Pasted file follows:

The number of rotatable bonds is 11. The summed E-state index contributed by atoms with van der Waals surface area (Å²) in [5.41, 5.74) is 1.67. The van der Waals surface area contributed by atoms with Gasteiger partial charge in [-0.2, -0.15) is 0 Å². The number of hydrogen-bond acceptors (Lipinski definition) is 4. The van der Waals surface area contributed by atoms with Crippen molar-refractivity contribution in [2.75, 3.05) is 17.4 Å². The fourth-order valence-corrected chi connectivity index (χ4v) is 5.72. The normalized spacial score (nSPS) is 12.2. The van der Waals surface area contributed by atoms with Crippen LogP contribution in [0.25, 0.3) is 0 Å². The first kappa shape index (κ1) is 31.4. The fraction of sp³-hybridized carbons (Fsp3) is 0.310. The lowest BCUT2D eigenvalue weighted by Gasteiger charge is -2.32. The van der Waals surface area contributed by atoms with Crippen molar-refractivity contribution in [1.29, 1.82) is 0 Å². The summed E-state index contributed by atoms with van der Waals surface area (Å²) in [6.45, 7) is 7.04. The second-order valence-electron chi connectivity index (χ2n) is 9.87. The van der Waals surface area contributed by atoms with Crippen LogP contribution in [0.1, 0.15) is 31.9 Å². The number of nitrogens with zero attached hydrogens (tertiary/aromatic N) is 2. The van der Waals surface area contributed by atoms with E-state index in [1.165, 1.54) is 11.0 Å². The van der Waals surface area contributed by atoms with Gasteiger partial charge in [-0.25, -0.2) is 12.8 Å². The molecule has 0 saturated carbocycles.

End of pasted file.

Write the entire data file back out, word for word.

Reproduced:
The number of rotatable bonds is 11. The summed E-state index contributed by atoms with van der Waals surface area (Å²) in [5.41, 5.74) is 1.67. The van der Waals surface area contributed by atoms with Gasteiger partial charge in [-0.2, -0.15) is 0 Å². The number of hydrogen-bond acceptors (Lipinski definition) is 4. The van der Waals surface area contributed by atoms with Crippen molar-refractivity contribution in [2.75, 3.05) is 17.4 Å². The fourth-order valence-corrected chi connectivity index (χ4v) is 5.72. The normalized spacial score (nSPS) is 12.2. The van der Waals surface area contributed by atoms with Crippen LogP contribution in [0.25, 0.3) is 0 Å². The first kappa shape index (κ1) is 31.4. The fraction of sp³-hybridized carbons (Fsp3) is 0.310. The lowest BCUT2D eigenvalue weighted by Gasteiger charge is -2.32. The van der Waals surface area contributed by atoms with Crippen molar-refractivity contribution in [1.29, 1.82) is 0 Å². The summed E-state index contributed by atoms with van der Waals surface area (Å²) in [6.45, 7) is 7.04. The second-order valence-electron chi connectivity index (χ2n) is 9.87. The van der Waals surface area contributed by atoms with Crippen LogP contribution in [0.1, 0.15) is 31.9 Å². The number of nitrogens with zero attached hydrogens (tertiary/aromatic N) is 2. The van der Waals surface area contributed by atoms with E-state index in [1.165, 1.54) is 11.0 Å². The van der Waals surface area contributed by atoms with Gasteiger partial charge in [-0.25, -0.2) is 12.8 Å². The molecule has 0 saturated carbocycles.